CodeIgniter User Guide Version 2.1.0

URL Helper

The URL Helper file contains functions that assist in working with URLs.

Loading this Helper

This helper is loaded using the following code:


The following functions are available:


Returns your site URL, as specified in your config file. The index.php file (or whatever you have set as your site index_page in your config file) will be added to the URL, as will any URI segments you pass to the function, and the url_suffix as set in your config file.

You are encouraged to use this function any time you need to generate a local URL so that your pages become more portable in the event your URL changes.

Segments can be optionally passed to the function as a string or an array. Here is a string example:

echo site_url("news/local/123");

The above example would return something like:

Here is an example of segments passed as an array:

$segments = array('news', 'local', '123');

echo site_url($segments);


Returns your site base URL, as specified in your config file. Example:

echo base_url();

This function returns the same thing as site_url, without the index_page or url_suffix being appended.

Also like site_url, you can supply segments as a string or an array. Here is a string example:

echo base_url("blog/post/123");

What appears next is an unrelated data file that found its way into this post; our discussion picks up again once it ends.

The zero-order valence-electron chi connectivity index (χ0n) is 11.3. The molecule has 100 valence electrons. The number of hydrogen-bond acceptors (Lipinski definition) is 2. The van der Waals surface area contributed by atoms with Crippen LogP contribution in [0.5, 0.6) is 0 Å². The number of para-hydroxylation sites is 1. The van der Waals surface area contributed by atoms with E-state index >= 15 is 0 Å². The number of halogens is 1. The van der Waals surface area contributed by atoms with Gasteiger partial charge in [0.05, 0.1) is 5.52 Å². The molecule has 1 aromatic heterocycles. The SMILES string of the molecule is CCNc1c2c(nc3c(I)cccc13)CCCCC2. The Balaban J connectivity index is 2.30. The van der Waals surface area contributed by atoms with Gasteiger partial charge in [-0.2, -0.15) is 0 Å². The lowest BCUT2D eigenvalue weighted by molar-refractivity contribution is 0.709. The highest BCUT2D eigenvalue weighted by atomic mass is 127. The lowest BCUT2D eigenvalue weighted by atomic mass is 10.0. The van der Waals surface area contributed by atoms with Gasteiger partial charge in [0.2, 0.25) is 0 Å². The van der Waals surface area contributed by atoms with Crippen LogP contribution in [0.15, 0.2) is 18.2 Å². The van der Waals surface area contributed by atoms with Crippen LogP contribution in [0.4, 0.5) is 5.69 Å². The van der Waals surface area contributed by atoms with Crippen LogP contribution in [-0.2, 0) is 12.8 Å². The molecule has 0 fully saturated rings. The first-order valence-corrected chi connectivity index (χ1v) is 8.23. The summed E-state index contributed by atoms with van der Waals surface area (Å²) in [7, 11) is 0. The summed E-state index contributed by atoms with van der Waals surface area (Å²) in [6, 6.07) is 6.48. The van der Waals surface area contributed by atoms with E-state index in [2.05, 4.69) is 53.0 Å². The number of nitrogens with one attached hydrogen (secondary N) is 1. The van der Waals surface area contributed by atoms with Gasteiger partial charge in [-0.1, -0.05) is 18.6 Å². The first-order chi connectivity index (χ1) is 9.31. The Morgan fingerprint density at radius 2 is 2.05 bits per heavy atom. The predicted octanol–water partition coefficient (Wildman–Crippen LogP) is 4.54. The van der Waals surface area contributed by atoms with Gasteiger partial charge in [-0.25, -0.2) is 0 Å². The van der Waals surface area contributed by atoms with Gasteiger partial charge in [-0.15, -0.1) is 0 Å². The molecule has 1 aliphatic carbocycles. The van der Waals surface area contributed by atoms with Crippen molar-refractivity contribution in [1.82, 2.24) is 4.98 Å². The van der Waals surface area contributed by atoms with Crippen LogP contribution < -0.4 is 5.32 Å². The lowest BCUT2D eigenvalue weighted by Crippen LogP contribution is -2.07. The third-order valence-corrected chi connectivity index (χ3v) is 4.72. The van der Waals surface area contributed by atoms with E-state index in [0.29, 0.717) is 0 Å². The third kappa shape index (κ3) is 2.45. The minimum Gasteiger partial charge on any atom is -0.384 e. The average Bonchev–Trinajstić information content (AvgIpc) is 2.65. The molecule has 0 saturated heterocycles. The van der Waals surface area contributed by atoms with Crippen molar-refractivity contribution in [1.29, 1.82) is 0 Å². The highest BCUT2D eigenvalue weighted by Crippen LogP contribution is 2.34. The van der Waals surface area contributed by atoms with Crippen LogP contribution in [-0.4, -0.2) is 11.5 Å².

The above example would return something like:

This is useful because unlike site_url(), you can supply a string to a file, such as an image or stylesheet. For example:

echo base_url("images/icons/edit.png");

This would give you something like:


Returns the full URL (including segments) of the page being currently viewed.


Returns the URI segments of any page that contains this function. For example, if your URL was this:

The function would return:



Returns your site "index" page, as specified in your config file. Example:

echo index_page();


Creates a standard HTML anchor link based on your local site URL:

<a href="">Click Here</a>

The tag has three optional parameters:

anchor(uri segments, text, attributes)

The first parameter can contain any segments you wish appended to the URL. As with the site_url() function above, segments can be a string or an array.

Note:  If you are building links that are internal to your application do not include the base URL (http://...). This will be added automatically from the information specified in your config file. Include only the URI segments you wish appended to the URL.

The second segment is the text you would like the link to say. If you leave it blank, the URL will be used.

The third parameter can contain a list of attributes you would like added to the link. The attributes can be a simple string or an associative array.

Here are some examples:

echo anchor('news/local/123', 'My News', 'title="News title"');

Would produce: <a href="" title="News title">My News</a>

echo anchor('news/local/123', 'My News', array('title' => 'The best news!'));

Would produce: <a href="" title="The best news!">My News</a>


Nearly identical to the anchor() function except that it opens the URL in a new window. You can specify JavaScript window attributes in the third parameter to control how the window is opened. If the third parameter is not set it will simply open a new window with your own browser settings. Here is an example with attributes:

$atts = array(
              'width'      => '800',
              'height'     => '600',
              'scrollbars' => 'yes',
              'status'     => 'yes',
              'resizable'  => 'yes',